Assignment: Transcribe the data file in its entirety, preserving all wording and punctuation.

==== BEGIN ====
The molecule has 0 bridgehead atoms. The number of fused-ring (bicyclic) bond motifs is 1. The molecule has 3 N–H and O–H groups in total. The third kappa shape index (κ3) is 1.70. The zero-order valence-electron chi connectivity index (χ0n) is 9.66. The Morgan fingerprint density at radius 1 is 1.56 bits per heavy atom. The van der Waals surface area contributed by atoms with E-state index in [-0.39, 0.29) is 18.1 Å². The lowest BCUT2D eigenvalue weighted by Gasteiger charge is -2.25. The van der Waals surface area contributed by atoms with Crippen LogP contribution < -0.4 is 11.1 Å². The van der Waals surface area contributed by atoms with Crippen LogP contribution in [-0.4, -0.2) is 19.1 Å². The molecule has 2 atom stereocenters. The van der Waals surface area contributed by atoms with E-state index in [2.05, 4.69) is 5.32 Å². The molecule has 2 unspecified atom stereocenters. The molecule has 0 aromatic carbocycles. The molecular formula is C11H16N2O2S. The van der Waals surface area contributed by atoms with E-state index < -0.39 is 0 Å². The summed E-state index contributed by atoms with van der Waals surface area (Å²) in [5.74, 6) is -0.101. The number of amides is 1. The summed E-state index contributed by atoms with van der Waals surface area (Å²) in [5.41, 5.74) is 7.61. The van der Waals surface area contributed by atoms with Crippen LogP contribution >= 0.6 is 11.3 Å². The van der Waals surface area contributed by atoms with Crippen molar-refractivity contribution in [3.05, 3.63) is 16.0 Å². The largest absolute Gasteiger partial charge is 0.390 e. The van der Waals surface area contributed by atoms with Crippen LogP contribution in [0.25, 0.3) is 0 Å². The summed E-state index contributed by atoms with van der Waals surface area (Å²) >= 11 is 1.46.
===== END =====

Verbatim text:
The molecule has 0 bridgehead atoms. The number of fused-ring (bicyclic) bond motifs is 1. The molecule has 3 N–H and O–H groups in total. The third kappa shape index (κ3) is 1.70. The zero-order valence-electron chi connectivity index (χ0n) is 9.66. The Morgan fingerprint density at radius 1 is 1.56 bits per heavy atom. The van der Waals surface area contributed by atoms with E-state index in [-0.39, 0.29) is 18.1 Å². The lowest BCUT2D eigenvalue weighted by Gasteiger charge is -2.25. The van der Waals surface area contributed by atoms with Crippen LogP contribution < -0.4 is 11.1 Å². The van der Waals surface area contributed by atoms with Crippen LogP contribution in [-0.4, -0.2) is 19.1 Å². The molecule has 2 atom stereocenters. The van der Waals surface area contributed by atoms with E-state index in [2.05, 4.69) is 5.32 Å². The molecule has 2 unspecified atom stereocenters. The molecule has 0 aromatic carbocycles. The molecular formula is C11H16N2O2S. The van der Waals surface area contributed by atoms with E-state index < -0.39 is 0 Å². The summed E-state index contributed by atoms with van der Waals surface area (Å²) in [5.74, 6) is -0.101. The number of amides is 1. The summed E-state index contributed by atoms with van der Waals surface area (Å²) in [5.41, 5.74) is 7.61. The van der Waals surface area contributed by atoms with Crippen LogP contribution >= 0.6 is 11.3 Å². The van der Waals surface area contributed by atoms with Crippen molar-refractivity contribution in [3.05, 3.63) is 16.0 Å². The largest absolute Gasteiger partial charge is 0.390 e. The van der Waals surface area contributed by atoms with Crippen LogP contribution in [0.25, 0.3) is 0 Å². The summed E-state index contributed by atoms with van der Waals surface area (Å²) >= 11 is 1.46.